Home Improvement Shows Give Unrealistic Expectations

Many people today watch television shows about remodeling. While these shows are interesting to watch, and can give design ideas, they also give unrealistic information about remodeling. This is not surprising given that these shows are funded by advertisers. They are entertaining, for sure, but they do not necessarily bear any reality on real-world remodeling. The goal of these shows is to plant the idea in the minds of people that remodeling is quick and easy and cheap, and you can learn to do it in a weekend (the popular “Let’s do This!” phrase from a popular big box store). What they do not tell you is the story behind the scenes.

A friend of mine recently shared a story about his brother. His brother lives in a city in the Northeast United States. He was selected by a popular television show to have his kitchen remodeled by them. The show said they were going to completely renovate the kitchen. At the end of the show they listed the time time from start to finish as 7 days. He was asked to sign a form from the producers of the show that he would not divulge the real timeframe (in reality the project took 3 weeks). Additionally, only the areas of the kitchen that were going to be captured on the camera were remodeled. There were several areas of the kitchen left completely undone. This person had to spend over $10,000 finishing those areas that were out of the way and not shown on set.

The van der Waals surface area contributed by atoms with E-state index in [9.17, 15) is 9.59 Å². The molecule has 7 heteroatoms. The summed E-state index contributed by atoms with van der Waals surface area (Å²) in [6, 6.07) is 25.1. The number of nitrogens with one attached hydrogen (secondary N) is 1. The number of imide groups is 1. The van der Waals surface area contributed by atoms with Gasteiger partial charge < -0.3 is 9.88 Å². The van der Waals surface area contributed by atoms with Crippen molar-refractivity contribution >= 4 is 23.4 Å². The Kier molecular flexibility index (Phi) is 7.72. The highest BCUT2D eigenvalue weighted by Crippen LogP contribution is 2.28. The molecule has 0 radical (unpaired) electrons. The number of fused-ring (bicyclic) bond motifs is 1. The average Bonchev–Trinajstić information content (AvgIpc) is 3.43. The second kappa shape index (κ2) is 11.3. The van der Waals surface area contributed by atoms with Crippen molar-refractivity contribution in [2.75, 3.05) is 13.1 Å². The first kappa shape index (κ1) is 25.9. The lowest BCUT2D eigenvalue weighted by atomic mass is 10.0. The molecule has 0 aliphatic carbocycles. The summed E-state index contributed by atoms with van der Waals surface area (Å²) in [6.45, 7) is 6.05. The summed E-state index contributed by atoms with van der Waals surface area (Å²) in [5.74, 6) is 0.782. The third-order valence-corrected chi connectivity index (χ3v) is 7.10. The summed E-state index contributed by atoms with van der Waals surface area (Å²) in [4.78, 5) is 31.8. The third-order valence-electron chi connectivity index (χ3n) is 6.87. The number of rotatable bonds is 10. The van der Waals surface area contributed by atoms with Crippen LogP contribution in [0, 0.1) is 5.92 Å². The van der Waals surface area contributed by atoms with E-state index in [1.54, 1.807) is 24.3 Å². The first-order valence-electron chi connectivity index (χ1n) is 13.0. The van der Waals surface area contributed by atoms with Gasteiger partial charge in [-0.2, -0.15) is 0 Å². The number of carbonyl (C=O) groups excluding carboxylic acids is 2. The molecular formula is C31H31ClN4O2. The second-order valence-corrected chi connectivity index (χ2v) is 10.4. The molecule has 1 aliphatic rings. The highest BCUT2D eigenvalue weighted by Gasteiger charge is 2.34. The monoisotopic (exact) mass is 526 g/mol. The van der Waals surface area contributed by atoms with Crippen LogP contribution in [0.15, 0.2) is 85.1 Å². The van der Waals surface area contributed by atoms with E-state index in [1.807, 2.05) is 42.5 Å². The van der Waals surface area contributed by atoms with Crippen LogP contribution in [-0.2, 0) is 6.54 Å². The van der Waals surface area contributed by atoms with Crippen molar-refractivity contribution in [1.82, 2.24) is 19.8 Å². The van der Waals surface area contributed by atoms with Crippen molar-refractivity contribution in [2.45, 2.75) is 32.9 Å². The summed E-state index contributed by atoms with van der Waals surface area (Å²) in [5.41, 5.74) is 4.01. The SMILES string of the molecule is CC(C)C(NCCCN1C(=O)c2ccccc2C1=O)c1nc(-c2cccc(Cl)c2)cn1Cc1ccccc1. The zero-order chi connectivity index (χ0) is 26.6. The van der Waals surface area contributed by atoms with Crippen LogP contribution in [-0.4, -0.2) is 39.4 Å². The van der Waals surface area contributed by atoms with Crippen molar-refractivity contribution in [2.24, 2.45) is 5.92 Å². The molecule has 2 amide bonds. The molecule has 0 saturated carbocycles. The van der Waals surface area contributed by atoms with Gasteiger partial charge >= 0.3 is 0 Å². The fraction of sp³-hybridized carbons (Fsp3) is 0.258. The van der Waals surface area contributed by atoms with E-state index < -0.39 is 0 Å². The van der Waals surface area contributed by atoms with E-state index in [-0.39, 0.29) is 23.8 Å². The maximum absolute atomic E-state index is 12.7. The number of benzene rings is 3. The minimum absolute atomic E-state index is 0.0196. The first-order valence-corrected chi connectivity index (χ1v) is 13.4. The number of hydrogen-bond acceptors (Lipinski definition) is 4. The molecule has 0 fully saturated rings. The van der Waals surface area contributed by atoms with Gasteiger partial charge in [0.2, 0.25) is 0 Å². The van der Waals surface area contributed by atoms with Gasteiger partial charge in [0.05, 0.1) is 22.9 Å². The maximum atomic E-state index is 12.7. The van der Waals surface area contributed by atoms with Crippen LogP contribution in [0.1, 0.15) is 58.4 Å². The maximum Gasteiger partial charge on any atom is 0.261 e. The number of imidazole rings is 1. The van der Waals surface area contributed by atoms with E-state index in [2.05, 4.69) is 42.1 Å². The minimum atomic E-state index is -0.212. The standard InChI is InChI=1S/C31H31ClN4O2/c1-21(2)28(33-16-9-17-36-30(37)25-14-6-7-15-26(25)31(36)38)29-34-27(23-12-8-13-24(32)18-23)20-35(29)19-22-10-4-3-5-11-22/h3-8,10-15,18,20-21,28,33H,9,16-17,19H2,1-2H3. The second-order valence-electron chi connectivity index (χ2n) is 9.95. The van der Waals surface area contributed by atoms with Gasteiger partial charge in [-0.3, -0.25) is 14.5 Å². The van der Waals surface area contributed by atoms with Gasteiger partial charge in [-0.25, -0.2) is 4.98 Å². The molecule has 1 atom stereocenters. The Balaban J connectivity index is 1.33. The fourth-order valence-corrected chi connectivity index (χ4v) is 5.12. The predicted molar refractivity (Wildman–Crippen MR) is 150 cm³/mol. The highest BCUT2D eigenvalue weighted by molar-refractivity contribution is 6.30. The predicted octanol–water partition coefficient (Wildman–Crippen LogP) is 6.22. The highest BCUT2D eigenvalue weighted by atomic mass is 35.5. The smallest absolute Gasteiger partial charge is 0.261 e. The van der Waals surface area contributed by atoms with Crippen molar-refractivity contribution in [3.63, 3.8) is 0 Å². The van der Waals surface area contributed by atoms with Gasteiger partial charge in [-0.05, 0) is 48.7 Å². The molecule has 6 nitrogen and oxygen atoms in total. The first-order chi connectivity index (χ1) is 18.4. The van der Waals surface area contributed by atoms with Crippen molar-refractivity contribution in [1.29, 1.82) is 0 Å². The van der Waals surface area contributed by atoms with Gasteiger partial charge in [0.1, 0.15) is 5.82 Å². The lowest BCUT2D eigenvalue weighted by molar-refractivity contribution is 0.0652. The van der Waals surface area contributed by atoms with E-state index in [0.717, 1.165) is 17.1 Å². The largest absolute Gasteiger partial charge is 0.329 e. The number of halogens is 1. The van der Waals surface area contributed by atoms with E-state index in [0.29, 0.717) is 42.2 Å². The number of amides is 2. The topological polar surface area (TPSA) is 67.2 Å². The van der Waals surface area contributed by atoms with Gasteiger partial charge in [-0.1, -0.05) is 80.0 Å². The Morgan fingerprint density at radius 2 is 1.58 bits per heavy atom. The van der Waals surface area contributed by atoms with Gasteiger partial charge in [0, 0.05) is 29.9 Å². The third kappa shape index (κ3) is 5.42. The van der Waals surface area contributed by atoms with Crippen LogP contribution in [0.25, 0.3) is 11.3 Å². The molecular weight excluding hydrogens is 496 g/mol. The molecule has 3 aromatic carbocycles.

But when you look at even this three week timeframe, and dive a little deeper into this, you discover that what was accomplished in three weeks was done by a large dedicated crew on site. There were many more people helping than could ever be on a real life project. It would not be feasible to pay dozens of people on staff who were making this happen. Months of planning went into the design and organizing ahead of time.

I understand that shows like this are attempting to get people to take on home remodeling projects as this generates revenue for the advertisers. There is no problem with this. But it does give a false impression about what really is required, how much planning goes into a remodeling project, how much time it takes to carry out the remodel, and what it really costs. For a TV show, sure you can have 30 people on set helping out. But this would be excessively expensive to do on an actual project. There are only so many things you can feasibly do at one in a given space.